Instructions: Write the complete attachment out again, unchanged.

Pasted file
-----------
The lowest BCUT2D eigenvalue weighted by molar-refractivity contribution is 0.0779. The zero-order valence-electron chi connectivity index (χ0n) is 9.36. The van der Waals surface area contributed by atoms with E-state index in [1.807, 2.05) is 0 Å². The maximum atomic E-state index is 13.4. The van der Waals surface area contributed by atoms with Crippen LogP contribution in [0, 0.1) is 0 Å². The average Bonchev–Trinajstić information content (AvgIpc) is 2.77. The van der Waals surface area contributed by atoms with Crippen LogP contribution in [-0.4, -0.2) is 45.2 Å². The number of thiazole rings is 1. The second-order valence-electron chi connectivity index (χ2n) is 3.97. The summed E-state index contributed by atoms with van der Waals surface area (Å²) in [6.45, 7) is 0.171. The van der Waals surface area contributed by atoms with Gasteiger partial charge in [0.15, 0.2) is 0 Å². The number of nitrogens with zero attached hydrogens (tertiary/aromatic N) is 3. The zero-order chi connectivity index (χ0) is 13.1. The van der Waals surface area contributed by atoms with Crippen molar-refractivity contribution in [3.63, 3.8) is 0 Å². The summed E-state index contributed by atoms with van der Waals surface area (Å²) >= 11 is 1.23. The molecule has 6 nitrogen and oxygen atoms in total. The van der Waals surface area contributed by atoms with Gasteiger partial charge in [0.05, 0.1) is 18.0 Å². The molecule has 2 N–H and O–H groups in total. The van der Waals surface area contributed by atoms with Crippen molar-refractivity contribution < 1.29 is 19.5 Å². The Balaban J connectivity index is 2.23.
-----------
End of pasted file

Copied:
The lowest BCUT2D eigenvalue weighted by molar-refractivity contribution is 0.0779. The zero-order valence-electron chi connectivity index (χ0n) is 9.36. The van der Waals surface area contributed by atoms with E-state index in [1.807, 2.05) is 0 Å². The maximum atomic E-state index is 13.4. The van der Waals surface area contributed by atoms with Crippen LogP contribution in [0, 0.1) is 0 Å². The average Bonchev–Trinajstić information content (AvgIpc) is 2.77. The van der Waals surface area contributed by atoms with Crippen LogP contribution in [-0.4, -0.2) is 45.2 Å². The number of thiazole rings is 1. The second-order valence-electron chi connectivity index (χ2n) is 3.97. The summed E-state index contributed by atoms with van der Waals surface area (Å²) in [6.45, 7) is 0.171. The van der Waals surface area contributed by atoms with Gasteiger partial charge in [0.15, 0.2) is 0 Å². The number of nitrogens with zero attached hydrogens (tertiary/aromatic N) is 3. The zero-order chi connectivity index (χ0) is 13.1. The van der Waals surface area contributed by atoms with Crippen molar-refractivity contribution in [3.63, 3.8) is 0 Å². The summed E-state index contributed by atoms with van der Waals surface area (Å²) >= 11 is 1.23. The molecule has 6 nitrogen and oxygen atoms in total. The van der Waals surface area contributed by atoms with Gasteiger partial charge in [0.05, 0.1) is 18.0 Å². The molecule has 2 N–H and O–H groups in total. The van der Waals surface area contributed by atoms with Crippen molar-refractivity contribution < 1.29 is 19.5 Å². The Balaban J connectivity index is 2.23.